Hawaii's youth are growing up in a community where technology is constantly evolving. Social networks and cell phones are valued tools for communicating with friends and loved ones, meeting new people and coordinating events. The ability to communicate with others without confrontation has its advantages; however, some youth are using this opportunity for the bad, behaving inappropriately. Cruel, disheartening messages and comments are being sent to peers using various social networks. The content of these messages and comments threaten, harass, impersonate and/or mock the victim (Cyber). This type of behind-the-computer bullying is called cyber bullying.
Cyber bullying effects up to 50% of Hawaii's youth (Mendoza). Cyber bullying correlates directly to a drop in youth school attendance and grades, and increased suicide rates (Bullying FAQ). Victims of cyber bullying are 2.5 times more likely to binge drink; 2 times more likely to report depression; and 3.2 times more likely to attempt suicide. If schools educate their students, parents become more involved in their children's social network use and consequences are enforced, cyber bullying can be stopped.
Many schools do not educate or inform their students on the consequences and emotional effects bullying can have on others (Paullet and Chawdhry). Often times, if a case is brought up to a school staff member, the staff member will only relay the information to the victim's parent. Schools are failing to assist cyber bullying victims, and are not teaching students how to prevent cyber bullying and address it.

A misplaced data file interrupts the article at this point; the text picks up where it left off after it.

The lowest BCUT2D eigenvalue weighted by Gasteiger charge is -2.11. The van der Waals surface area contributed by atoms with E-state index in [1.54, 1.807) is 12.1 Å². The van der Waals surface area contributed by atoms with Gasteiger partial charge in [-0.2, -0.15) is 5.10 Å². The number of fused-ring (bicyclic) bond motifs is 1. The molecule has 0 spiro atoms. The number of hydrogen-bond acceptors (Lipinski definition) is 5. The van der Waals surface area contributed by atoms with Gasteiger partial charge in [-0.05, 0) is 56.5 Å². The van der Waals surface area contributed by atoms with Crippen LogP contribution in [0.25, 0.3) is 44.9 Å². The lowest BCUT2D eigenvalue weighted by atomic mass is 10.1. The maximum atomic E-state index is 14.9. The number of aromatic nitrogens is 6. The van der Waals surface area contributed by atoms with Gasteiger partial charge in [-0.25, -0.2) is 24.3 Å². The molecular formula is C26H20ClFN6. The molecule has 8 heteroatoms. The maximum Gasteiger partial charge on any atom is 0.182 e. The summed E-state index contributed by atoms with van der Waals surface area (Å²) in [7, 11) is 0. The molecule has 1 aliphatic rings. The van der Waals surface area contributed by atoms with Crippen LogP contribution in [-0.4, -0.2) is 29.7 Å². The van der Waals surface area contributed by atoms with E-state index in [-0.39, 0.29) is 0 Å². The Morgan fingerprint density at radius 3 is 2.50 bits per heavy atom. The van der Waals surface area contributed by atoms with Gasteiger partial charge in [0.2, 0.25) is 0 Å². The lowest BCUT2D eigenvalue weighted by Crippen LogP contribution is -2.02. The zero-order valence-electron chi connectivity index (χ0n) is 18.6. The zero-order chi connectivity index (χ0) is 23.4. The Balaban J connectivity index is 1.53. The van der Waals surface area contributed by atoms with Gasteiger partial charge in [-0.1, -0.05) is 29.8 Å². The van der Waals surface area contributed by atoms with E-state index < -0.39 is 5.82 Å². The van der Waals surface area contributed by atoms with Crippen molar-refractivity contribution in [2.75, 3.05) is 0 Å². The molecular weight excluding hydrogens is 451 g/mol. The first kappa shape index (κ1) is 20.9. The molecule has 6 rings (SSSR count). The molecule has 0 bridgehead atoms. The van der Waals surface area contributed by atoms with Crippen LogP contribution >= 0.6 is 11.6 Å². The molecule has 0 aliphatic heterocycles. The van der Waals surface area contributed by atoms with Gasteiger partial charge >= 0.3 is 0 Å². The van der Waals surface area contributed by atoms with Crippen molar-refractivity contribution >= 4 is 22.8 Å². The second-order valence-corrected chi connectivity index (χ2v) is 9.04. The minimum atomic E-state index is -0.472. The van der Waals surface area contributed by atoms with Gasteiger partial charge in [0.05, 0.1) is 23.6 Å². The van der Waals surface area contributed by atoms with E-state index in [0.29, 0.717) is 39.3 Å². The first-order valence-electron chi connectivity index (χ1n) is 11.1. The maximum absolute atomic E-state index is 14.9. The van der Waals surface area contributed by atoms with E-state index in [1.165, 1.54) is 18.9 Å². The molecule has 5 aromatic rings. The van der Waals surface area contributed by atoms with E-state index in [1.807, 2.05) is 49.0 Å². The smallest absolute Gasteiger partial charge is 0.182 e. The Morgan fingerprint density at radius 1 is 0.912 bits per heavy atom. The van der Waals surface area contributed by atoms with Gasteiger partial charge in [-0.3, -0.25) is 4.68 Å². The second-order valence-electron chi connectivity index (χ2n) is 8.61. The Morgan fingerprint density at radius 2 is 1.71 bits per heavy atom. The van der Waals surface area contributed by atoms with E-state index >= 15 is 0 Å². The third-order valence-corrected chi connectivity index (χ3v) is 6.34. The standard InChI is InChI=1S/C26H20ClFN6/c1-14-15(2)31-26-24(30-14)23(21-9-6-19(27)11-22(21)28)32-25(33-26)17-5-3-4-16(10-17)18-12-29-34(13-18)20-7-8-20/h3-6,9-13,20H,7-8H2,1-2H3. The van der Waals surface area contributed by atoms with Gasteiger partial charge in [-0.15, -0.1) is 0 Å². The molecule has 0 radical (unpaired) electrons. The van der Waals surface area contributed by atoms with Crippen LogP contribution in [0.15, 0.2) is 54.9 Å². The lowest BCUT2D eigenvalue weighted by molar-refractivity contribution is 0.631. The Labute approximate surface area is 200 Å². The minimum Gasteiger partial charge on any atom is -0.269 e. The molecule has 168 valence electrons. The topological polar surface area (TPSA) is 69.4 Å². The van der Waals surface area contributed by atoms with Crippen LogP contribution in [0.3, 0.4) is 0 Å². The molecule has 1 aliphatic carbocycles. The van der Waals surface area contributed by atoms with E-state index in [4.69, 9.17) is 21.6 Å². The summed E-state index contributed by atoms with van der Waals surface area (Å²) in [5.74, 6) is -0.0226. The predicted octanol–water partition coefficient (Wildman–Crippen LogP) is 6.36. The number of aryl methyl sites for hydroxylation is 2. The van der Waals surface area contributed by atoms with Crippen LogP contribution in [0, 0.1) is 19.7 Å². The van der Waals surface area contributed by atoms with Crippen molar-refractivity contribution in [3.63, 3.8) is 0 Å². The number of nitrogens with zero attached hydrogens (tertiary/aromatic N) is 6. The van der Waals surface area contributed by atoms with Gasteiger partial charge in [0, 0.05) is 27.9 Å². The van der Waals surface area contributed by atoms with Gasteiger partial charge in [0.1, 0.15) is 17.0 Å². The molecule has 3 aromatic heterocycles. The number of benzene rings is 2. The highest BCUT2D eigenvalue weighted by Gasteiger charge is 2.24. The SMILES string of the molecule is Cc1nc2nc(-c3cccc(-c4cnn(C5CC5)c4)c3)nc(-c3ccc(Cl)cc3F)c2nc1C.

In 2011, Hawaii's governor created a new law regarding cyber bullying; all Hawaii schools are required to report cyber bullying incidents to the police (Poythress). Though it is required, not all schools comply or report every incident. Students should be able to trust that their school will support them and follow through with a cyber bullying report, and schools should offer information on how to prevent and handle cyber bullying for those who are victimized and those who are not.
Cyber bullying information should be constantly regulated between teachers, school staff members and students, with respect being the most imperative aspect. The Olweus program (an antibullying organization that educates and informs students and teachers) was tested at a Pennsylvania high school for three months. After the three months, data showed that 25% of bullying had decreased (Hart). The same program was implemented for a year at a large school in Norway. After one year, bullying decreased by 50% (Bullying Intervention). Though this program was not focused on cyber bullying, cyber bullying can be reduced using the same techniques as schoolyard bullying.
Students need to know what effect cyber bullying can have on people by hearing true stories and statistics. Consequences need to be verbalized and enforced so that students do not think they can get away with harmful behavior. The more...